Date of Award

Spring 2024

Document Type



School of Unrestricted Education

Primary Advisor

Dr. Grace Veach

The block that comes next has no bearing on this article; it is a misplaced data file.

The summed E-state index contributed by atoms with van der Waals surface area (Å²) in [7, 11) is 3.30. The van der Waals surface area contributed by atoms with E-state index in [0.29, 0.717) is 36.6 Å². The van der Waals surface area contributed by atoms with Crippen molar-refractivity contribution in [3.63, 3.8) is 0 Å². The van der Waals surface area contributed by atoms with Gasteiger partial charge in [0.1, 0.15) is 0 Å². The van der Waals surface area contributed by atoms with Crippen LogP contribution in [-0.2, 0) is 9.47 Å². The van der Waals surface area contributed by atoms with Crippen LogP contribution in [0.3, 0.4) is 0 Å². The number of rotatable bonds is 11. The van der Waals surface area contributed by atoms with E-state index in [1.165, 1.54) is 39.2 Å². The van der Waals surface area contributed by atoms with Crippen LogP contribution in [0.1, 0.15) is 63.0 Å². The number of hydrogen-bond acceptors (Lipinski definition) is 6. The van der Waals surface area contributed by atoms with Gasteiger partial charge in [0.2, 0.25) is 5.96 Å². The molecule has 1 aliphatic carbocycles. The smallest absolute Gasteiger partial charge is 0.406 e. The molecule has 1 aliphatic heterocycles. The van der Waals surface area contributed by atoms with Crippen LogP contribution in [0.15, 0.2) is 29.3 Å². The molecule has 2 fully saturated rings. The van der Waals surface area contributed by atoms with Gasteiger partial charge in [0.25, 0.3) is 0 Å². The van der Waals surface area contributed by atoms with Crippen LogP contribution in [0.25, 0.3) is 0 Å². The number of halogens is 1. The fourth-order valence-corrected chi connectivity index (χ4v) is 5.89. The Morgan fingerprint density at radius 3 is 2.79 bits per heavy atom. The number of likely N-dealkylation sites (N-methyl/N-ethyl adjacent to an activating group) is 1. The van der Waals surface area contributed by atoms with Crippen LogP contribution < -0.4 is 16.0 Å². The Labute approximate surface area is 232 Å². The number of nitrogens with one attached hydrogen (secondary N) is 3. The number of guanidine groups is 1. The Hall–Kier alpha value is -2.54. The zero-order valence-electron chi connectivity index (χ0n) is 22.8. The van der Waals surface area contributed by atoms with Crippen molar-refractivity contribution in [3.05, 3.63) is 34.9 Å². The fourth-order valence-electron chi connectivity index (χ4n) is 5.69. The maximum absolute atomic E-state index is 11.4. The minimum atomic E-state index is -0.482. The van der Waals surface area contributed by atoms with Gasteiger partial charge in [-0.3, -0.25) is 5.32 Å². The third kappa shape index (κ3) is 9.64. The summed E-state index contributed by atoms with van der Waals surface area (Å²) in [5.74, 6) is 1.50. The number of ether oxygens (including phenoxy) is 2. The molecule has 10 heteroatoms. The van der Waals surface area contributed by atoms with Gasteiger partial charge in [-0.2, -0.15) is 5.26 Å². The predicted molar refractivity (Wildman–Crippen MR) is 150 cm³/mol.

The American culture values speed. While this is often beneficial, making it the chief value is dangerous. In that position, it drives people to pursue instant gratification with minimal effort or risk other values of greater importance. This is evident in America’s medical field, where the rapid results of ADHD medication are embraced at the expense of children’s health. ADHD stands for attention-deficit/hyperactivity disorder, “one of the most common neurodevelopmental disorders of childhood” (“What is ADHD?”, “Symptoms and Diagnosis of ADHD”). Once it is diagnosed by a clinician, treatment options are evaluated. Medication, both stimulant and non-stimulant, is a primary form of treatment, with 62% of children aged 2-17 taking medication (“Data and Statistics About ADHD”, U.S. Food and Drug Administration). While some may support the use of medication as the primary treatment of ADHD, the reality is that this is an example of where the fastest solution may not be the best and certainly should not be the first. Modifications to lifestyle and social settings can improve ADHD symptoms in children and adolescents with ADHD in the U.S. and should be considered before medication. This becomes clear after analyzing the following three areas: the effectiveness of changing lifestyle, the efficacy of altering social setting, and the harms of medication. More and more American children are being exposed to the risks of medication without other alternatives being considered. American medical experts, schools, and parents must embrace the mentality of seeking medication last to protect children from its risks. If there is the possibility of giving these children and adolescents a better life, does not every American medical expert, school board member, and parent have the responsibility to try?